Google Search Data May Determine What’s Obscene

What’s Obscene? Google Could Have an Answer – NYTimes.com
“In a novel approach, the defense in an obscenity trial in Florida plans to use publicly accessible Google search data to try to persuade jurors that their neighbors have broader interests than they might have thought.”

This is an interesting way to approach what constitutes a community standard. The article states that the movies and magazines available in an area have been used as past precedent to gauge this baseline for a given community. Google’s data, especially more specific data than Google Trends can provide regarding the frequency of requests, and the number of unique IPs initiating those queries would provide a more accurate way by which these kind of trends can be judged. As the defense attorney states, “using the Internet data, “we can show how people really think and feel and act in their own homes, which, parenthetically, is where this material was intended to be viewed.”

I think the defense can set a new precedent with this data, but they’re going to require a very fine level of detail in order to do so, and I’m not sure Google will actually provide the kind of detail the defense needs. Google shouldn’t be collecting this data to begin with, but since it does exist, this would seem to be a justifiable use for it as long as it’s as anonymous as possible.  It’s certainly more justifiable than profiting off of it by selling it to some marketing firm. I’m big on privacy so this whole thing leaves a bad taste in my mouth.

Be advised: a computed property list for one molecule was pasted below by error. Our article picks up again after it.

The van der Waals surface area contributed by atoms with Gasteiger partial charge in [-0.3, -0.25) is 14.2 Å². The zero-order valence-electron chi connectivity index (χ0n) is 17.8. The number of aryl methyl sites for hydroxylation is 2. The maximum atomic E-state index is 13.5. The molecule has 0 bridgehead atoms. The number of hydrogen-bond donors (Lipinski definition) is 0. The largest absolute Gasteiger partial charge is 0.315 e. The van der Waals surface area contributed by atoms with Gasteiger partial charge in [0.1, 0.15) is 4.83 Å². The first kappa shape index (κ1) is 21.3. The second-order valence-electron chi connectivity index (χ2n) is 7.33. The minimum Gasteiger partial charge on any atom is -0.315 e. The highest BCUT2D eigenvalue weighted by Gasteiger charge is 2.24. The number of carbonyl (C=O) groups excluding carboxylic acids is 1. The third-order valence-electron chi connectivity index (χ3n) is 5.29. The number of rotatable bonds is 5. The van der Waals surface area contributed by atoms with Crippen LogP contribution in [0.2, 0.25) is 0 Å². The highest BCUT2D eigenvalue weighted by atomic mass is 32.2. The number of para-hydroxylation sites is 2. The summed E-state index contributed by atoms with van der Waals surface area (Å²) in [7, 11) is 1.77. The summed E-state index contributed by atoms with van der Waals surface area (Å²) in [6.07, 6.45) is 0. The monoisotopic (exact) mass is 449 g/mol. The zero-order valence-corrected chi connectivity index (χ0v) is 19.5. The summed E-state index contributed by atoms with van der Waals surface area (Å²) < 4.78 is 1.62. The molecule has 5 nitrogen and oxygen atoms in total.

… It’s going to be interesting to see how this plays out.

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~ by Woeful on June 24, 2008.

5 Responses to “Google Search Data May Determine What’s Obscene”

  1. Cool! So maybe if the bible-thumpin’ born agains realize that their right to pornographic privacy might be at risk, and their hypocrisy exposed, perhaps they’ll back down on that “get the terrorists by any means necessary” approach to information availability! Ha!

  2. It would certainly expose the hypocrites among us.

  3. that would only establish a community standard for computer users who use google to find stuff. regular porn is easy to find, but what if you need monkey porn? so google registers a large percentage of monkey porn searches. does that mean that my community loves monkey porn? no, it just means that a subset of the original subset like monkey porn. it isn’t a random survey. it’s like using Motley Crue fans to count total number of black widow tattoos to declare that 40% of the USA have black widow tattoos…. not scientific, just bullshit. but fun.

  4. But it is certainly consistent with the things they are currently gauging community standards (i.e., Movies, and magazines) by. How many Internet users don’t Google anyway? Many of those who do not have Internet access use the Library and we all know what they’re searching for. With the amount and specific level of detail in the data that Google collects, they could determine what percentage of the population is searching for the nasty in any given neighborhood not just by metro area if they wanted, and probably within a small margin of error.

    This reminds me of a recent study that was recently disclosed where they tracked people via the GPS in their phones to determine where people travel to build better roads (I’m not so keen on this for privacy reasons either). They discovered some interesting stuff about how people behave and even though it can’t be said for certain, I’d bet serious coin that it would true for the general population as well and NOT just cell phone users.

  5. This is a very interesting situation. On the one hand, this approach could help protect one’s rights to free expression and even privacy. On the other hand, it feels like an invasion of privacy. Quite a paradox.

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